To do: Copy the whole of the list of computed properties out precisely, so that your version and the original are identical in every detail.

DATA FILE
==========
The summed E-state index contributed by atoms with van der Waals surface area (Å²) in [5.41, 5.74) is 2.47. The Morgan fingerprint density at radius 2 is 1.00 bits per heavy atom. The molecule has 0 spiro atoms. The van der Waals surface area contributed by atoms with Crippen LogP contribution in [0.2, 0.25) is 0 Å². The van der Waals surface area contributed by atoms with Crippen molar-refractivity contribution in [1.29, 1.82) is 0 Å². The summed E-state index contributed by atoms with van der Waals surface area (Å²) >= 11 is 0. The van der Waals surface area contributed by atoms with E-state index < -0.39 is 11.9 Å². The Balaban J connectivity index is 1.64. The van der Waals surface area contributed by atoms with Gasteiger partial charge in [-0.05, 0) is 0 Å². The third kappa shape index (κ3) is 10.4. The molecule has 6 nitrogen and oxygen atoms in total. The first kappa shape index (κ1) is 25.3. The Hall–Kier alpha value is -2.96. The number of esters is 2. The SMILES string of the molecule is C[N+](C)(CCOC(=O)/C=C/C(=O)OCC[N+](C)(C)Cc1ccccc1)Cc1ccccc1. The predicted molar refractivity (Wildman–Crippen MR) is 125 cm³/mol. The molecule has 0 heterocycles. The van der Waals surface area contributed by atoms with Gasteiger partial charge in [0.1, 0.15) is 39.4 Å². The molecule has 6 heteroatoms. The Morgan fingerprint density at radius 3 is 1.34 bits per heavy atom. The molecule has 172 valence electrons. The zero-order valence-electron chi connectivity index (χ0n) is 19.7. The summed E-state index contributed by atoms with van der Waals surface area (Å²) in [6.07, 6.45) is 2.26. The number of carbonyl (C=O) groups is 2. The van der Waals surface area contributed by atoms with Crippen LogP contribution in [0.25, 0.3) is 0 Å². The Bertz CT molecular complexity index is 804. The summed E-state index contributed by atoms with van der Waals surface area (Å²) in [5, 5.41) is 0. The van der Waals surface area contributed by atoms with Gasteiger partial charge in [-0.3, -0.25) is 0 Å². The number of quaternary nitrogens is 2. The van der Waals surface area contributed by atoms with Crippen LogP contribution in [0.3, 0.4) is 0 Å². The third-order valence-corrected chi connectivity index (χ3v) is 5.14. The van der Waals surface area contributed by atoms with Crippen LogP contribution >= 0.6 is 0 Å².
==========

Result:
The summed E-state index contributed by atoms with van der Waals surface area (Å²) in [5.41, 5.74) is 2.47. The Morgan fingerprint density at radius 2 is 1.00 bits per heavy atom. The molecule has 0 spiro atoms. The van der Waals surface area contributed by atoms with Crippen LogP contribution in [0.2, 0.25) is 0 Å². The van der Waals surface area contributed by atoms with Crippen molar-refractivity contribution in [1.29, 1.82) is 0 Å². The summed E-state index contributed by atoms with van der Waals surface area (Å²) >= 11 is 0. The van der Waals surface area contributed by atoms with E-state index < -0.39 is 11.9 Å². The Balaban J connectivity index is 1.64. The van der Waals surface area contributed by atoms with Gasteiger partial charge in [-0.05, 0) is 0 Å². The third kappa shape index (κ3) is 10.4. The molecule has 6 nitrogen and oxygen atoms in total. The first kappa shape index (κ1) is 25.3. The Hall–Kier alpha value is -2.96. The number of esters is 2. The SMILES string of the molecule is C[N+](C)(CCOC(=O)/C=C/C(=O)OCC[N+](C)(C)Cc1ccccc1)Cc1ccccc1. The predicted molar refractivity (Wildman–Crippen MR) is 125 cm³/mol. The molecule has 0 heterocycles. The van der Waals surface area contributed by atoms with Gasteiger partial charge in [0.1, 0.15) is 39.4 Å². The molecule has 6 heteroatoms. The Morgan fingerprint density at radius 3 is 1.34 bits per heavy atom. The molecule has 172 valence electrons. The zero-order valence-electron chi connectivity index (χ0n) is 19.7. The summed E-state index contributed by atoms with van der Waals surface area (Å²) in [6.07, 6.45) is 2.26. The number of carbonyl (C=O) groups is 2. The van der Waals surface area contributed by atoms with Crippen LogP contribution in [0.25, 0.3) is 0 Å². The Bertz CT molecular complexity index is 804. The summed E-state index contributed by atoms with van der Waals surface area (Å²) in [5, 5.41) is 0. The van der Waals surface area contributed by atoms with Gasteiger partial charge in [-0.3, -0.25) is 0 Å². The number of quaternary nitrogens is 2. The van der Waals surface area contributed by atoms with Crippen LogP contribution in [0.3, 0.4) is 0 Å². The third-order valence-corrected chi connectivity index (χ3v) is 5.14. The van der Waals surface area contributed by atoms with Crippen LogP contribution >= 0.6 is 0 Å².